Senators Are Speaking Out On The Senate Rule Change

by Ann-Derrick Gaillot
Justin Sullivan/Getty Images News/Getty Images

Senators are speaking out against the forced Senate rule change that will allow Neil Gorsuch to be confirmed to the Supreme Court by a simple majority vote rather than the traditional 60 vote requirement. And among them is Kristen Gillibrand, the junior U.S. senator from New York. Earlier in the day, she tweeted a similar sentiment reading, "Changing the rules for President Trump to get his Supreme Court nominee through is an historic mistake. #StopGorsuch." If Gorsuch is confirmed, he will fill the spot left vacant by the late Antonin Scalia.

Gillibrand, an outspoken advocate for increasing the number of women elected officials, wasn't alone in opposing the rule change in recent days, and she certainly isn't alone in opposing it now that the change has come to pass. Senators are quickly taking to the internet to make their positions clear.

Among Democrats' reasons for opposing Gorsuch are the GOP's treatment of Obama's Supreme Court nominee Merrick Garland and what Sen. Chuck Schumer called the judge's “right wing, pro-corporate, special interest agenda.” During his nomination speech, Trump painted a different portrait of Gorsuch, saying, "Judge Gorsuch has a superb intellect, an unparalleled legal education, and a commitment to interpreting the Constitution according to its text. He will make an incredible Justice as soon as the Senate confirms him."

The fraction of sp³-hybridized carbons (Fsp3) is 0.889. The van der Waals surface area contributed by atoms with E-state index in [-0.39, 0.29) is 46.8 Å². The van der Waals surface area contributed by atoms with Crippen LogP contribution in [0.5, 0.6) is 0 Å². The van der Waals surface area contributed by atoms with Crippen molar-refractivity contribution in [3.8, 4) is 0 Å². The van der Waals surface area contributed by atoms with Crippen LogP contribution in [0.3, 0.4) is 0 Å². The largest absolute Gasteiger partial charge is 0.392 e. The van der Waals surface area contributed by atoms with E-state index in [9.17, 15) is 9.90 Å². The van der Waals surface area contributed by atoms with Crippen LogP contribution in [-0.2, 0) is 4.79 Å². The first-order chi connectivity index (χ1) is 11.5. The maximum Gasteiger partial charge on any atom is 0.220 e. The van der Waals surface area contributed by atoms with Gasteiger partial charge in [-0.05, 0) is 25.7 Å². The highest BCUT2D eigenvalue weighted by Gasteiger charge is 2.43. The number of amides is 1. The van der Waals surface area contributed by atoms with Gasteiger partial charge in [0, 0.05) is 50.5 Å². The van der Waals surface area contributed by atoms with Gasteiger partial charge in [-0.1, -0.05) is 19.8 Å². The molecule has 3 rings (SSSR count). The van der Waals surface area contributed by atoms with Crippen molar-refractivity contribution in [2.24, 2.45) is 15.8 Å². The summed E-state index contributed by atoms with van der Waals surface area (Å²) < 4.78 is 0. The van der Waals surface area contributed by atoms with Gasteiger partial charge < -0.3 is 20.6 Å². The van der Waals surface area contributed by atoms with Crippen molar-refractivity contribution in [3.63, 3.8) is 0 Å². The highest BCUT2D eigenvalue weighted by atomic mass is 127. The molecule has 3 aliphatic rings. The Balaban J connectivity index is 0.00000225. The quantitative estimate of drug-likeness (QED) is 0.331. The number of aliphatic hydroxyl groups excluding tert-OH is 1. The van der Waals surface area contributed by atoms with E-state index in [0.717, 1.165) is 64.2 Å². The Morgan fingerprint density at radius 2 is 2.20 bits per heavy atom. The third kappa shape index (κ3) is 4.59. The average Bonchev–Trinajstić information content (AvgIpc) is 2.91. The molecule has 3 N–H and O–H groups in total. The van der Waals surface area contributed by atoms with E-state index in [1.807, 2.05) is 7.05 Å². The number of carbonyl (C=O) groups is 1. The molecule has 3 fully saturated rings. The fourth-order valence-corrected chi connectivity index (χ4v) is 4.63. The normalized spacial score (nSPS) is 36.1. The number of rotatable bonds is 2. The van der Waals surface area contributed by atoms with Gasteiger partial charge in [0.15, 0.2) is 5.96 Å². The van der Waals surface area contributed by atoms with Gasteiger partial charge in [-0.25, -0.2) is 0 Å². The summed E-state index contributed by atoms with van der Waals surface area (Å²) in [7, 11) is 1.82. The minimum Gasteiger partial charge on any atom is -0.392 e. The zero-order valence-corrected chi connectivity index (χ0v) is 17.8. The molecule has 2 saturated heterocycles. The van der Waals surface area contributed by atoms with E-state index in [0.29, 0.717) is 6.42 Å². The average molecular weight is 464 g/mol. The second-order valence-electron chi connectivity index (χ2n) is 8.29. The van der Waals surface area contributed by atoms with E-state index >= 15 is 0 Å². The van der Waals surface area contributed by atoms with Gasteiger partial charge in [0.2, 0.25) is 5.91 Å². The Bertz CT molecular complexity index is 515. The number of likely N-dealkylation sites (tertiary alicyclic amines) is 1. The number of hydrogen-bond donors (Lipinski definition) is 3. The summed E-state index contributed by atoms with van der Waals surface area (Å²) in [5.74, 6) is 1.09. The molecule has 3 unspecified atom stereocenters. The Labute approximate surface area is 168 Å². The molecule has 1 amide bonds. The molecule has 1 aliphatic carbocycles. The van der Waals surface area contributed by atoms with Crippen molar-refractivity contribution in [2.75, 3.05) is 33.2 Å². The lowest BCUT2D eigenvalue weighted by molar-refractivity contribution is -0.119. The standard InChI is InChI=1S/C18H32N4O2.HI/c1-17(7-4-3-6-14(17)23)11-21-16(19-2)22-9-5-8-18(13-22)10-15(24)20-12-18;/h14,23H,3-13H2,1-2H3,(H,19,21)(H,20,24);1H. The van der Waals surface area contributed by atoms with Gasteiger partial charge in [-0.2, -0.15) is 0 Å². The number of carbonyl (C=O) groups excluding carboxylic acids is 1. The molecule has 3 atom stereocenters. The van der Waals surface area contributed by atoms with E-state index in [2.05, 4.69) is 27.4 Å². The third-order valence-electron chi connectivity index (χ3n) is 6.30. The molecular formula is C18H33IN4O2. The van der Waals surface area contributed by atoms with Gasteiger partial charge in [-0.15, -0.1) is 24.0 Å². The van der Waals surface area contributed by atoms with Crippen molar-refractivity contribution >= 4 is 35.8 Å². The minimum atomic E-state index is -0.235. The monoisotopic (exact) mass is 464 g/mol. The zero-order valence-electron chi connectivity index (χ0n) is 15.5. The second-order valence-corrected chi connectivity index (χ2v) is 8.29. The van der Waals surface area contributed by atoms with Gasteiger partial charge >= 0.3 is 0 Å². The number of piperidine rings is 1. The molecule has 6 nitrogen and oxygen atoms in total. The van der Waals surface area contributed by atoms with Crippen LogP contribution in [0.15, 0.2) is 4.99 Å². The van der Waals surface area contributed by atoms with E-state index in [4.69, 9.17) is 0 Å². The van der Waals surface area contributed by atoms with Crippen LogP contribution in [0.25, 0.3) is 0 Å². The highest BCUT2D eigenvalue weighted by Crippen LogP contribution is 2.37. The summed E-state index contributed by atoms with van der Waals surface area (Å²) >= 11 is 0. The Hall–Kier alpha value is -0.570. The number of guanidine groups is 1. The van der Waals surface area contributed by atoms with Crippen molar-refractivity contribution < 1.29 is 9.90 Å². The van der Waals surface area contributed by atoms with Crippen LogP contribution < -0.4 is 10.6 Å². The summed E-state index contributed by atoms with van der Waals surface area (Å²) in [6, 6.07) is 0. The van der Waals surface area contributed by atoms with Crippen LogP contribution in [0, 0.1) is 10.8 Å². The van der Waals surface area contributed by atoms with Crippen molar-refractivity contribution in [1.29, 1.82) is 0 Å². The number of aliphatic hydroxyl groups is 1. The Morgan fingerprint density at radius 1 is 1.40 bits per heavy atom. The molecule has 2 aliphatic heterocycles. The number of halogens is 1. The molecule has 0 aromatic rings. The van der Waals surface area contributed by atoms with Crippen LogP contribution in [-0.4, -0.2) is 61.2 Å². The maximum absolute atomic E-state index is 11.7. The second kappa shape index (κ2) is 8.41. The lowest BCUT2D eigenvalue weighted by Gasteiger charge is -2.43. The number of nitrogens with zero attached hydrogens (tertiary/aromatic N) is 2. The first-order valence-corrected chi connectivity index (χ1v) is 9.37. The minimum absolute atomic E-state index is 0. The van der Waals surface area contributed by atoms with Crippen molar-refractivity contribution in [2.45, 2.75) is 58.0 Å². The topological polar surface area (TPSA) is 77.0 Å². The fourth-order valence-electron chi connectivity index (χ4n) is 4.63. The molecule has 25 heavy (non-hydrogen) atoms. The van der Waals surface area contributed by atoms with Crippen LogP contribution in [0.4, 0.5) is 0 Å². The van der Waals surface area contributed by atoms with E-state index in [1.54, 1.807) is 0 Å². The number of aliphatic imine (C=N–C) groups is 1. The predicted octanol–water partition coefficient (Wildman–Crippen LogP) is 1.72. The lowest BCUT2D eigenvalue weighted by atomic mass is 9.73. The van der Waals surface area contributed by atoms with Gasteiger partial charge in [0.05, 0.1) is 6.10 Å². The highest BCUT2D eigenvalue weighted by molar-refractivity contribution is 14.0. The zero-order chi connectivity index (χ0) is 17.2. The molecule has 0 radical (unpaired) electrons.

Several other Senators released statements. Some focused on Gorsuch, like Sen. Kamala Harris' strong words in a tweet following the Senate rule change.

Others focused on the Senate GOP and Republican leadership.

Still, a number of Republican Senators took to social media to voice their steadfast support for Gorsuch, as well.

The effects of this historic rule change may not be fully understood for years. But Sen. John McCain to a moment to talk about it on the Senate floor on April 5:

Now that we are entering into an era where a simple majority decides all judicial nominations, we will see more and more nominees from the extremes of both the left and the right. ... I do not see how that will ensure a fair and impartial judiciary. In fact, I think the opposite will be true and Americans will no longer be confident of equal protection under the law.

This isn't the first time Senate has changed the rules on confirming presidential nominees to court, but it is the biggest rule change when it comes to nominations to the Supreme Court specifically. The final vote for Gorsuch's confirmation is set to take place on April 7.